Most electricity will come from the panel when it points directly towards the sun. But because the sun moves across the sky from morning to night, the panel would have to move to always face the sun. This is not practical in most places and the best we can do is to fix the panel facing in the direction where the sun is located when it is brightest.

The sun is brightest at noon. The location of the sun at noon depends on the time of year and how far you are from the equator. The best mounting for a solar panel is with a tilt towards the equator equal to the latitude of the location. Thus a panel located at a site with a latitude of 12 degrees north of the equator should be mounted with a tilt of 12 degrees facing towards the south.

A panel located at a site with a latitude of 18 degrees south of the equator would be best mounted with a tilt of 18 degrees towards the north. A panel mounted on the equator should have a tilt of 5 degrees towards any direction. A small tilt of 5 to 10 degrees is always needed to let the rain wash off any dirt from the panel.

In the tropics when the latitude is less than 15 degrees, you do not have to be highly accurate in pointing the panel towards the equator. At latitudes higher than 15 degrees, the panel needs to be carefully pointed towards the equator to get the best power output.

3. Keep the panel as cool as possible

I have written about this once, in this post: 7 common mistake everyone makes when build solar PV system that solar panels designed to run cool, they don’t like heat.

Because solar panels must be in the bright sun, it is difficult to stop them from getting hot. It helps if solar panels are mounted so that the wind can blow over both the top and bottom of the panels. That means they should not be mounted directly on a roof but at least 0 cm above the roof, so that air can move all around the panels and cool them.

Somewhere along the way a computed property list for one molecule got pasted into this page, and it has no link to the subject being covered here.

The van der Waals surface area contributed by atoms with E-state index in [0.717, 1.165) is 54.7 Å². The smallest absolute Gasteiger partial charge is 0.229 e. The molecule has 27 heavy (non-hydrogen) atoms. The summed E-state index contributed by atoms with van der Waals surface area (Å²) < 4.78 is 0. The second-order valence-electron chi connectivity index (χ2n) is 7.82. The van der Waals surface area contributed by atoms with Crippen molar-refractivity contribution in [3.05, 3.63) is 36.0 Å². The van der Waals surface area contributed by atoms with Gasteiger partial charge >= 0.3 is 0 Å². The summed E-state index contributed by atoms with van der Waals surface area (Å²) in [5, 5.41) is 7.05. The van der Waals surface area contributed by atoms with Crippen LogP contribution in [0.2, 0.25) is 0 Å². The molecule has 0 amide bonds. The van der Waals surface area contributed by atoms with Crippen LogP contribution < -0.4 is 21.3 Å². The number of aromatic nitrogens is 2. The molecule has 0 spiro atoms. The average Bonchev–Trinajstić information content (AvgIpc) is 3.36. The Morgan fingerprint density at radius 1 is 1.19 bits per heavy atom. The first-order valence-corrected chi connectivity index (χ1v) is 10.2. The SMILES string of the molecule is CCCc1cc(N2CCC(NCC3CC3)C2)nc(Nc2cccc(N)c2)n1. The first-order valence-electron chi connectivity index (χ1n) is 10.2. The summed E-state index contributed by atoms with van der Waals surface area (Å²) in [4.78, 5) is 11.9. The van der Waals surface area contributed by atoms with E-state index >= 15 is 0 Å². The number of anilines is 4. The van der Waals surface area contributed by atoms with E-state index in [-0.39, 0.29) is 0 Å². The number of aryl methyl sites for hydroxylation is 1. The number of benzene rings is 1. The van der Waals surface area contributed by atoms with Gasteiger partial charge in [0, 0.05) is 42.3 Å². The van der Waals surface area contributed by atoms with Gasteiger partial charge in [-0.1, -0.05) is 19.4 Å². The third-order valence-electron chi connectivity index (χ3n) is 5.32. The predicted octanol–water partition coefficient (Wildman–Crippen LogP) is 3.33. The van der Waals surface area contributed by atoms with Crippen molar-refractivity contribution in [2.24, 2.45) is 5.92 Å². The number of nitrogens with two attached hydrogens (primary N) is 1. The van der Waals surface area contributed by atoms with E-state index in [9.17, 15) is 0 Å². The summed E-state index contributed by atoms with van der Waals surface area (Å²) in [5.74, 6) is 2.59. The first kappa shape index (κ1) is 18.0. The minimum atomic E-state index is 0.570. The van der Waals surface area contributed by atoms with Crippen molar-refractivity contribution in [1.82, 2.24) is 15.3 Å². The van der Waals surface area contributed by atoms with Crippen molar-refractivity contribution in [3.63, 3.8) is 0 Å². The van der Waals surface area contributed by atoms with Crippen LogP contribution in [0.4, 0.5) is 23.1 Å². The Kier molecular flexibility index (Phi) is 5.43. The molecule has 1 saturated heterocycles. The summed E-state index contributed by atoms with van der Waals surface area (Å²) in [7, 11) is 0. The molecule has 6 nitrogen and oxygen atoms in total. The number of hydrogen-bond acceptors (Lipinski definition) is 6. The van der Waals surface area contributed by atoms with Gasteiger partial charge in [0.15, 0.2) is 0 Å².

Making an array with more than one solar panel to get more power


Most people want more power than a single solar PV panel can provide. To increase the power available, panels may be joined together. Panels can be connected in two ways: series connections or parallel connections.

1. Series-connected panels

When more voltage is needed than a single panel can provide, additional panels are connected in series. If one panel provides 22.5V, two in series will provide 22.5 + 22.5 or 45 V. Three in series will provide 67.5 V. For every 22.5 V panel connected in series to other 22.5 V panels, the voltage will increase by another 22.5V.

The amount of amperes provided by panels in series is the same as that provided by one panel because the same electricity flows through all the panels, as they are connected in one long line. Each panel increases the electrical pressure but the flow stays the same as with one panel. As power in watts equals volts times amperes, the power increases as panels are added.

Two panels are connected in series by connecting the positive of one panel to the negative of the other. The result is doubled voltage but the same amperage as one panel.

2. Parallel-connected panels

When the voltage from a single panel is the amount needed but there is not enough current, panels can be connected in parallel. If one panel provides 2 A in bright sunlight, two in parallel will provide 2 + 2 or 4 A. For each of these 2 A panels connected in parallel, an extra 2 A will be produced in bright sunlight.